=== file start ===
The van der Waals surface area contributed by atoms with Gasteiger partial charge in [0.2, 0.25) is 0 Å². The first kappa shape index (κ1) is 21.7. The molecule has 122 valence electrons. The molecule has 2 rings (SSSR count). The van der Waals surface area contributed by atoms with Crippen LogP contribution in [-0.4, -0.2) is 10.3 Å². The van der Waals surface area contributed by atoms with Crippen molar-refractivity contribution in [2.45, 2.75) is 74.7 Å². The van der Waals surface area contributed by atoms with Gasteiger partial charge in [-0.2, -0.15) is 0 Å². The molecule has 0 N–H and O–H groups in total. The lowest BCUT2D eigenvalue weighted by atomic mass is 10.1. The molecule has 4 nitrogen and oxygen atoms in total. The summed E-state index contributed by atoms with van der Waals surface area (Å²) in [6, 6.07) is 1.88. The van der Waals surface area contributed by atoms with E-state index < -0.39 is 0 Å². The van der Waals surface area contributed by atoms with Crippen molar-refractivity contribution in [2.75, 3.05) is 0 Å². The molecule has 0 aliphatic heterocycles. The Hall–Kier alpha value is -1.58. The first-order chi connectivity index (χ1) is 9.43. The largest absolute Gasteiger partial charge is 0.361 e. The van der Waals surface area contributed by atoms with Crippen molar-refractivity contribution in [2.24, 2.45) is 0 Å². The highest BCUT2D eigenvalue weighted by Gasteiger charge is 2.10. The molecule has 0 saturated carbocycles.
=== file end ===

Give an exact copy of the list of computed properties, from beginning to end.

The van der Waals surface area contributed by atoms with Gasteiger partial charge in [0.2, 0.25) is 0 Å². The first kappa shape index (κ1) is 21.7. The molecule has 122 valence electrons. The molecule has 2 rings (SSSR count). The van der Waals surface area contributed by atoms with Crippen LogP contribution in [-0.4, -0.2) is 10.3 Å². The van der Waals surface area contributed by atoms with Crippen molar-refractivity contribution in [2.45, 2.75) is 74.7 Å². The van der Waals surface area contributed by atoms with Gasteiger partial charge in [-0.2, -0.15) is 0 Å². The molecule has 0 N–H and O–H groups in total. The lowest BCUT2D eigenvalue weighted by atomic mass is 10.1. The molecule has 4 nitrogen and oxygen atoms in total. The summed E-state index contributed by atoms with van der Waals surface area (Å²) in [6, 6.07) is 1.88. The van der Waals surface area contributed by atoms with E-state index < -0.39 is 0 Å². The van der Waals surface area contributed by atoms with Crippen molar-refractivity contribution in [2.75, 3.05) is 0 Å². The molecule has 0 aliphatic heterocycles. The Hall–Kier alpha value is -1.58. The first-order chi connectivity index (χ1) is 9.43. The largest absolute Gasteiger partial charge is 0.361 e. The van der Waals surface area contributed by atoms with Crippen molar-refractivity contribution in [2.24, 2.45) is 0 Å². The highest BCUT2D eigenvalue weighted by Gasteiger charge is 2.10. The molecule has 0 saturated carbocycles.